Published by the Students of Johns Hopkins since 1896
February 24, 2024

The downside of Hopkins’ emphasis on research

By SAMUEL FARRAR | March 7, 2019


Why did I come here?

This is a question I have been asking myself a lot recently. In a school that produces primarily STEM and Public Health majors, and especially those focused on boosting their track records for medical school, my Political Science major and pre-law aspirations have often felt a little out of place. Even in the world of the humanities, I’m vastly outnumbered by students in programs like the Writing Seminars and International Studies. 

Of course, I’m not suggesting that these academic areas serve as the only differentiating factor amongst the student body; there’s no doubt that the popularity of these programs have a large impact on the opportunities and culture on campus.

Despite knowing that my aspirations didn’t fit with the professions that Hopkins is known for, I knew I wanted to come here from the moment I visited over the spring break of my junior year of high school. Without a doubt, one of the biggest draws for me was the opportunity to work on undergraduate research.

I vividly remember my tour guide (who I explicitly chose for his familiar cowboy hat and southern accent) taking my group through the bottom of the Undergraduate Teaching Labs (UTL) as he recited facts about the three-quarters of undergraduates who participated in research, a statistic I’d already seen plastered on every piece of admissions marketing.

While, as a sophomore, I have yet to take advantage of this opportunity, it is something that undoubtedly has an impact on all of our educational experiences here, for the better or worse.

I am in the minority. Most of my friends have held a position under a professor at some point, at least. Their experiences... vary. On the one hand, there are those who are deeply passionate about their research. Watching their eyes light up as they discuss the minutiae of their project designs is enthralling, and conversations on the subject often end with a strong encouragement that I should get involved myself. 

On the other hand, an equal amount, if not more, regard their research as nothing more than a sacrifice for their resume or an alternative to getting a student job. Some have actively tried to get themselves fired to get out of continuing without explicitly leaving, while others have resigned themselves to an apathetic attitude toward their work. While no one has directly discouraged me from pursuing research opportunities, their constant comparisons of it to slave labor aren’t very inspiring.

However, in the end, even my 17-year-old daydreams didn’t envision conducting Nobel-prize winning research as an underclassman. What I’ve found to be the greatest distinguishing factor in attending a research-focused university was the effects it has on the classroom.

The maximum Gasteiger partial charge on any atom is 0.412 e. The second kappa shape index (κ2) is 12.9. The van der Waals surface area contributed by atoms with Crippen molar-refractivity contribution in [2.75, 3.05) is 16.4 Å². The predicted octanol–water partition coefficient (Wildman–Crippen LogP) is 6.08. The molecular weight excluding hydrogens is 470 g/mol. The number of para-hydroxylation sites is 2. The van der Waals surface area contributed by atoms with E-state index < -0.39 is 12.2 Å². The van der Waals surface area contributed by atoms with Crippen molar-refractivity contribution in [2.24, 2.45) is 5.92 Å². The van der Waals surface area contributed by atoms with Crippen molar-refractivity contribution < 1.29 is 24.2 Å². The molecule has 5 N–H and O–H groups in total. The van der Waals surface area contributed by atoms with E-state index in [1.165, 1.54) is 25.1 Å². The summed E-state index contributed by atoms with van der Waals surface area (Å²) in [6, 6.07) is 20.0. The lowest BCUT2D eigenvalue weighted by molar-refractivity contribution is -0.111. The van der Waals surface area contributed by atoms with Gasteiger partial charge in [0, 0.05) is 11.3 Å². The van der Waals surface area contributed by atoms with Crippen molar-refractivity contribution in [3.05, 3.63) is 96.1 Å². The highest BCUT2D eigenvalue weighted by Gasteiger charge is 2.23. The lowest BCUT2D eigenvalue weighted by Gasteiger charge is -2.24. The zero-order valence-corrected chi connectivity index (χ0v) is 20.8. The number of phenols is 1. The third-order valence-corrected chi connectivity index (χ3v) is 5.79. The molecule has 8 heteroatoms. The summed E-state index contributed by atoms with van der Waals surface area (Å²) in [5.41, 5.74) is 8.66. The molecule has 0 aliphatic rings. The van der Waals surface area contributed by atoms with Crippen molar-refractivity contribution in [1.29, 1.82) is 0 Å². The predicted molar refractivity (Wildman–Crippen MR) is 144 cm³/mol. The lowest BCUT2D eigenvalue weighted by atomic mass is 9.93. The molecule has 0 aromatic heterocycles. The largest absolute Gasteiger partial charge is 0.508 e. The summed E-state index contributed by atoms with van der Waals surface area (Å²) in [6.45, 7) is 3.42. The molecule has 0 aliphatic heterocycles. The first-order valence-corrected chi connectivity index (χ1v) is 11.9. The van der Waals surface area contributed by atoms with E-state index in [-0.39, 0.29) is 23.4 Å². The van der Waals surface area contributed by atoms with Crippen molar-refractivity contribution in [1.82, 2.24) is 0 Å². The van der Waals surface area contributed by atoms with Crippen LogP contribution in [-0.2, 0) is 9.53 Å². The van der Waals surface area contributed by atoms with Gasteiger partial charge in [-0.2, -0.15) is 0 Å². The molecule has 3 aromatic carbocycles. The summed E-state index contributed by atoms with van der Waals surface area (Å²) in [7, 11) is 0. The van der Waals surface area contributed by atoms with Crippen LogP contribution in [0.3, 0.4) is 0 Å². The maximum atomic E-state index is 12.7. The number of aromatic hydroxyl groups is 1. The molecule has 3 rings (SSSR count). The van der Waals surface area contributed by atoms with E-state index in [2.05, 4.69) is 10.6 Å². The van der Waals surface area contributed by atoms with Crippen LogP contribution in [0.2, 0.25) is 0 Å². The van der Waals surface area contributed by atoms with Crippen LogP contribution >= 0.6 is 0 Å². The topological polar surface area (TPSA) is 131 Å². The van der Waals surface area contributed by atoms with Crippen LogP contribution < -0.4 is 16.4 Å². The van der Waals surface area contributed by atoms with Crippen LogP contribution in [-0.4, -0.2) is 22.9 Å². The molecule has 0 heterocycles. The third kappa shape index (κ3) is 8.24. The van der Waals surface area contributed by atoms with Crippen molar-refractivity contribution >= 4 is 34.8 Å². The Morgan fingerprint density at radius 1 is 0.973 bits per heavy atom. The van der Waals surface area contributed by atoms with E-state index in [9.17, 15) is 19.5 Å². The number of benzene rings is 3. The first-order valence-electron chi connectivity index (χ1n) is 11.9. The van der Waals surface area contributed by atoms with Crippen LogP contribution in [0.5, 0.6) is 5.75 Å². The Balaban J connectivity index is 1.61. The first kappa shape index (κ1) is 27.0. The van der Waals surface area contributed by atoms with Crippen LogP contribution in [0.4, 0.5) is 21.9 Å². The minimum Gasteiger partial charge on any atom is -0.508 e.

Compared to the experiences of my college-attending friends from high school, the relationship between faculty and students is significantly colder. Of course, I never expected to be having dinner parties with the professors of my 200 person freshman lectures, but it has only really been this year that a professor has been able to recognize me without referencing a roll-sheet. 

The fact that I’ve only just begun to develop meaningful relationships with faculty may very well be in large part my fault. I’ve never hesitated to raise my hand in class, but I’ve also never made numerous trips to office hours or organized out-class-meetings and so on. However, looking back, this seems to be more of a symptom of a problem than a cause of it. 

I hear of professors practically begging students to come to office hours from friends back in North Carolina, while here, most, in my experience at Hopkins, have seldom brought it up beyond their rambling on syllabus day. When faculty are one of the first out the door after 50 minutes, there’s not a lot of incentive to build a relationship with them.

By no means do I mean this as a condemnation of Hopkins professors. It’s not due to any ambivalence toward their instruction, responsibilities or lack of competence in their teaching abilities. 

In fact, for many of the faculty, the lack of deeper relationships with their students is just as much as a compromise for the privilege of attending a university where they can put so much of their emphasis on research as it is to many of us. It’s not an inherently good or bad thing, but a simple trade-off we have collectively decided to make.

Whether you perceive the research opportunities as a privilege or a responsibility, it does not come without a cost. 

While it is good to recognize the unique privileges that we have at Hopkins, it can also feel a bit masturbatory. We pat ourselves on the back for our top 10 overall-ranking but ignore our radically mediocre undergraduate-teaching ranking. If we recognize this privilege without stepping off our collective high horse, we do nothing but condescend.

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